Hi! I have this two related questions:(adsbygoogle = window.adsbygoogle || []).push({});

(1) I was thinking that [itex]\mathbb{Q}[/itex] as a subset of [itex] \mathbb{R} [/itex] is a closed set (all its points are boundary points).

But when I think of [itex]\mathbb{Q}[/itex] not like a subset, but like a topological space (with the inherited subspace topology), are all it's points still boundary points? I think not, as there ir no "exterior" points now. So are the only clopen sets of [itex]\mathbb{Q}[/itex] the empty set and the full [itex]\mathbb{Q}[/itex] set now?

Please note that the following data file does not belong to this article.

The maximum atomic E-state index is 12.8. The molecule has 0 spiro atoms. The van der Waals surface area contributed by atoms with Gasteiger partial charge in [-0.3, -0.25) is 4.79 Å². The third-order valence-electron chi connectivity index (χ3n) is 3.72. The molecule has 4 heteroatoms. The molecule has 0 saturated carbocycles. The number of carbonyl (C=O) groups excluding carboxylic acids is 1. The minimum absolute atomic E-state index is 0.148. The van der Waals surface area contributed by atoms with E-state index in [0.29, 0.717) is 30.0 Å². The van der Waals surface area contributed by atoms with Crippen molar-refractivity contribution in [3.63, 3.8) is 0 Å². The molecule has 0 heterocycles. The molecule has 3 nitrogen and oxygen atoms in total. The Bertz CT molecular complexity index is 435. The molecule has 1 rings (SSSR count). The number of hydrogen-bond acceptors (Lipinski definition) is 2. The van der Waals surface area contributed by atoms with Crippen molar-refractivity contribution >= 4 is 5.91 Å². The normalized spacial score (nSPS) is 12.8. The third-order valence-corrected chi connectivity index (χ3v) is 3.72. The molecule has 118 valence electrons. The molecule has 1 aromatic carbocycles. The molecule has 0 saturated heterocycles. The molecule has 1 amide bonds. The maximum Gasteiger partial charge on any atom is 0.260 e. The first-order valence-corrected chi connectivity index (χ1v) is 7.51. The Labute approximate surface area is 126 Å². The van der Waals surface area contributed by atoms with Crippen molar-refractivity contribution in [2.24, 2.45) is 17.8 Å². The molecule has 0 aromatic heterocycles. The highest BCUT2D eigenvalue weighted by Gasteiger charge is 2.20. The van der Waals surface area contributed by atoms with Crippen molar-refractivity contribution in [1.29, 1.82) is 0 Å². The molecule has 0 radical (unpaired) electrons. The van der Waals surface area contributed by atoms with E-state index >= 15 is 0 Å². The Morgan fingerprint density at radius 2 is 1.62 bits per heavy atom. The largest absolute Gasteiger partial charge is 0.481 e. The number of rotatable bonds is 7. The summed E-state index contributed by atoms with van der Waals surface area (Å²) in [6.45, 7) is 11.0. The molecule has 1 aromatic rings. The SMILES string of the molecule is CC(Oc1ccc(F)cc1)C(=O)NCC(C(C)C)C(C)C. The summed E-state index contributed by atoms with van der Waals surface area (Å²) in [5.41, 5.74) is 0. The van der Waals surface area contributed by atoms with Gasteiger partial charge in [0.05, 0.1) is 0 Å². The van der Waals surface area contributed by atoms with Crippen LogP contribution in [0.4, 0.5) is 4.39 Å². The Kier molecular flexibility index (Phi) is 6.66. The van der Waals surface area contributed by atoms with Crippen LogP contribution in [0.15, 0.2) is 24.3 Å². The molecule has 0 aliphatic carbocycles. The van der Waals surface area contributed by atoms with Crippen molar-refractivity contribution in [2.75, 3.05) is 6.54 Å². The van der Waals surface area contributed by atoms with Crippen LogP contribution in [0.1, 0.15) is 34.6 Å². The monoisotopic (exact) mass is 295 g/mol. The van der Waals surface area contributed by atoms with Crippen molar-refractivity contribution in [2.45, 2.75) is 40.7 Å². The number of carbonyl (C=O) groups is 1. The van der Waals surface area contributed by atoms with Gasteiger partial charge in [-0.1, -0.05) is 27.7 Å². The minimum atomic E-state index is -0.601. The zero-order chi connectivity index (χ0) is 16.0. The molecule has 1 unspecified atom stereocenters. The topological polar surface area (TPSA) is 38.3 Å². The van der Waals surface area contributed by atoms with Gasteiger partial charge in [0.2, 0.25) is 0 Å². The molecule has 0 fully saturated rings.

(2) The other question: I saw this example in the book Counterexamples in Analysis:

A function continuous on a closed interval and not bounded there (and therefor, not uniformly continous there) (Note: the domain is a subset of [itex] \mathbb{Q} [/itex])

[itex] f(x) = \frac{1}{x^2 - 2} \ \ \ 0 \leq x \leq 2 [/itex]

It confuses me because of the theorem that a continuous function over a compact set is uniformly continuous. I dont know in what part of the proof it was used that the compact set has to be also a complete space.

Thanks.

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# Boundary points of subsets when viewed with the subset topology

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